John Patrick Weiss is allergic to cats. But when you’re in love with a beautiful woman, you’re willing to make sacrifices.
I met Einstein on the first date with the woman who would become my wife. He didn’t care much for me. I can’t blame him. After all, he had her all to himself. They had significant history together. Einstein doesn’t suffer fools, and he doesn’t have patience for undeserving men. Clearly, I had my work cut out for me.
“Watch this,” she said as she put her hands over her eyes. Then she pretended to cry and wailed “Oh, Einstein! Oh, Einstein!” The cat darted across the apartment, up onto the couch and into her lap. Then he stood on his hind legs and tenderly pawed her face as he meowed gently. “Oh Einstein,” she continued to cry. He patted her face, consoling her. Then he turned his head and looked directly at me. He was clearly scowling and I could read his angry little cat mind. “What did you do?!” he was thinking.
“I didn’t do anything!” I found myself saying back to the cat. No matter. The cat kept patting her face, even when she started giggling. “Thanks a lot,” I told her, “now he’s going to think I’m some kind of jerk.” She laughed out loud and the cat kept staring at me. “Great, just great,” I thought to myself.
Einstein is 17 years old. His thyroid is a wreck. We had it irradiated awhile back, which bought him some time. But now there is a tumor and it’s aggressive. His liver is falling apart, too. Other than a reduced appetite he seems none the worse, for now. But I know that will change.
I’m allergic to cats. They make me wheeze. But when you’re in love with a beautiful woman, you’re willing to make sacrifices. Once Einstein decided I wasn’t the devil we reached a gentlemen’s accord. He would continue to sleep next to her each night. I was allowed to join them, but only at a paw’s length. Many times I woke up to four outstretched paws, pushing against my back. Like he was trying to shove me off the bed.
Einstein can open doors. He reaches up and somehow manipulates the knobs. Thus the name “Einstein.” He’s brighter than a cat should be. He’s also unimpressed by dogs. We have two dogs, and Einstein slaps them around whenever he feels like it. The dogs won’t be happy that I shared this with you, but then the truth hurts.
You know what else hurts? The inevitable pain of loss. You see, we’re losing Einstein. This remarkable companion, whose steady presence began when I met my wife, is edging closer to the precipice. That ledge we’re all destined to arrive at, but avoid as long as possible.
Einstein knows something of this. The slings and arrows of physical decline and aging. You see, he was once a therapy cat. My wife is a registered nurse and she used to take Einstein to visit her sick and recovering patients. His sweet disposition and calm purring always managed to bring a smile and sense of tranquility.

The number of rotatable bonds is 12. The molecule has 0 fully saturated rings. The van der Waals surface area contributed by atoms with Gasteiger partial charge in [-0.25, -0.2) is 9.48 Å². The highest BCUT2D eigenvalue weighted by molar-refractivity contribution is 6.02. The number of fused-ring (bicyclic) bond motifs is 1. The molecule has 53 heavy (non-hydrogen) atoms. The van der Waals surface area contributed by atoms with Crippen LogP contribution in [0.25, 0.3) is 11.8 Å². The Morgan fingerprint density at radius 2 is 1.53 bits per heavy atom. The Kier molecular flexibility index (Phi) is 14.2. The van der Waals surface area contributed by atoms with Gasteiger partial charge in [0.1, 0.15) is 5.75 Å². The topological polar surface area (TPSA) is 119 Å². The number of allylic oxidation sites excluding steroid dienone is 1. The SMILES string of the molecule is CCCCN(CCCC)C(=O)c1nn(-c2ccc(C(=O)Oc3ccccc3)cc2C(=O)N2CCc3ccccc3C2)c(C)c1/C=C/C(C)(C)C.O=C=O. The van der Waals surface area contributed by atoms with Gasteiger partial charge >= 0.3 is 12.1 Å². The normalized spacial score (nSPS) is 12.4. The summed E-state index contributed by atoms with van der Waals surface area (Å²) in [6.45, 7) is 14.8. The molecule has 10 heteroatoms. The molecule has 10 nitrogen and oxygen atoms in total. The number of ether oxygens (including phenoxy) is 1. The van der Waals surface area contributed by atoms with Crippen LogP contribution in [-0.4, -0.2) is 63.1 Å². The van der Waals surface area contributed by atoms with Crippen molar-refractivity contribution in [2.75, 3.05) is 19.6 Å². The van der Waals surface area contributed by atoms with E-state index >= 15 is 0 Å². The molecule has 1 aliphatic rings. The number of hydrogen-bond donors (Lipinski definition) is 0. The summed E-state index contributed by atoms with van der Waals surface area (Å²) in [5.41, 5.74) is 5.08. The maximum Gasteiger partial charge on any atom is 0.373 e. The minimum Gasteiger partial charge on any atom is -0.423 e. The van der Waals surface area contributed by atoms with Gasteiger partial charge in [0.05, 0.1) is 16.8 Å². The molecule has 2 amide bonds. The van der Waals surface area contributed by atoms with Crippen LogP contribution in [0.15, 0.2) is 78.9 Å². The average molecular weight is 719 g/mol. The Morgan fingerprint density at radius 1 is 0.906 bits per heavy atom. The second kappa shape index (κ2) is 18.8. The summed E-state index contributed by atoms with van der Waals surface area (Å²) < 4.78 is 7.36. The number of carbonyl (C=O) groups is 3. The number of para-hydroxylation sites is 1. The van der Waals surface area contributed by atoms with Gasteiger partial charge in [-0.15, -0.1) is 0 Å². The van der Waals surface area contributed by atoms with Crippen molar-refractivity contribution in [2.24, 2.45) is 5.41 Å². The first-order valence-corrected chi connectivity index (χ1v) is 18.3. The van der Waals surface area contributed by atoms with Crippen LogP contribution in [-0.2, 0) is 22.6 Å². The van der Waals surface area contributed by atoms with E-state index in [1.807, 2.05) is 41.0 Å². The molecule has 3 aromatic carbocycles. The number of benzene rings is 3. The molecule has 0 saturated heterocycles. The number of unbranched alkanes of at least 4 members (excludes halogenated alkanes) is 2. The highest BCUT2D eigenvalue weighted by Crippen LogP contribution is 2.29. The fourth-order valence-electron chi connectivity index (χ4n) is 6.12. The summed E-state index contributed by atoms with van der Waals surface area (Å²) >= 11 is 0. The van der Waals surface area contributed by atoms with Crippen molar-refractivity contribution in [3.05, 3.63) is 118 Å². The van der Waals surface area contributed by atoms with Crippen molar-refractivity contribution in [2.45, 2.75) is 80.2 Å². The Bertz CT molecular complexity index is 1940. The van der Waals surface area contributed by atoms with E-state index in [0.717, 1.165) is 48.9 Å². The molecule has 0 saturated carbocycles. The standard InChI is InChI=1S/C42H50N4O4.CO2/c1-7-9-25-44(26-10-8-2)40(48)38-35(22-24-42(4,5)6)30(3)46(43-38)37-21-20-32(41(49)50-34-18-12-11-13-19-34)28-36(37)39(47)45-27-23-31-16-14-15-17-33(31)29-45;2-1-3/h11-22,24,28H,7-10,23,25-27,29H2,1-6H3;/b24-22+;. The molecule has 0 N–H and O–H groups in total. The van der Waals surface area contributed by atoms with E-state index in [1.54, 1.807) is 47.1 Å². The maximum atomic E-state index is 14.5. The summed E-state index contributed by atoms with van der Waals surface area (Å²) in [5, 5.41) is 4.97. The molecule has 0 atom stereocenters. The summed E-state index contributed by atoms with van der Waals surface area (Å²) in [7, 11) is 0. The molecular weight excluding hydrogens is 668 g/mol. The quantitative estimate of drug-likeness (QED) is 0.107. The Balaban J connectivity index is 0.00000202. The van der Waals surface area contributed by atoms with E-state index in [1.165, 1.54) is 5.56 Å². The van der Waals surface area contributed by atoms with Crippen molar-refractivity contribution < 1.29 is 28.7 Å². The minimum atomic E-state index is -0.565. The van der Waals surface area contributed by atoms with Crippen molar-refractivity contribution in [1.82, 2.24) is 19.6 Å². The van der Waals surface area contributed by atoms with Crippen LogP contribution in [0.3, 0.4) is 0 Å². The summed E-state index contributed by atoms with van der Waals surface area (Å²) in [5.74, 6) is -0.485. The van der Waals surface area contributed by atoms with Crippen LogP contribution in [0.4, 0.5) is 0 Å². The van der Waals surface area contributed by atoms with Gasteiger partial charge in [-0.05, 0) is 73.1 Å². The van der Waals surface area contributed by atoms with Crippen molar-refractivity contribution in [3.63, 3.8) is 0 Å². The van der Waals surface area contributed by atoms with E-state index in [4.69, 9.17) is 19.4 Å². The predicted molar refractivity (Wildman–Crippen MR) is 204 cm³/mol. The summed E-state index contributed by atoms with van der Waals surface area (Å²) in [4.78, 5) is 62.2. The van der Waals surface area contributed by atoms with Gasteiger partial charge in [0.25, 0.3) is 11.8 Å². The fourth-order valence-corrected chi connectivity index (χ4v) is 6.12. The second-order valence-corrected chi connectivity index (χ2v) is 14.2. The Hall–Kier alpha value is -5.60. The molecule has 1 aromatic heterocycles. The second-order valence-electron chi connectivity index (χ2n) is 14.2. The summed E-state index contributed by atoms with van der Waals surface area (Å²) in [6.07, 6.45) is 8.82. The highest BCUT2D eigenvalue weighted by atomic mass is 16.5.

I don’t know if animals can sense their decline, but I’d wager they do. Still, Einstein doesn’t let such worries interrupt his routine. He continues to ferret out the warm spots in the house. He knows where the sun peeks through the curtains. And he’s always game for a warm lap.
Recently my wife came home from a long day at work. The energy she puts into caring for patients can exhaust her. The late afternoon sun filled our backyard garden, and my wife laid down on the patio furniture for a nap. Within moments, Einstein slipped through the doggy door and found his way next to his best friend.
As the two of them shared that quiet moment together, I slipped out my iPhone and snapped a quick photo. I needed to capture that picture. To memorialize the scene. For I know time is growing short.
That’s the deal with pets. They grace us with unconditional love and loyalty. All they ask in return is to be fed, cared for and loved. There’s an old joke. Lock your spouse in the trunk of the car for an hour. Then lock your dog or cat in the trunk of the car for an hour. When you open the trunk, guess who will be happy to see you?
I sneeze periodically, still wheeze once in awhile and take Benadryl for the itching. I’m sure it amuses Einstein. But what he doesn’t know is that I’d be happy to put up with these allergic indignities, if only he’d stick around longer. If only he could continue giving my wife his unconditional, soothing affection. If only that contented purr could forever whisper in our ears, telling us in his own feline way, “I love you and I always will.” Well, Einstein, we love you too. And we always will, buddy. We always will.
Originally appeared at JohnPatrickWeiss.com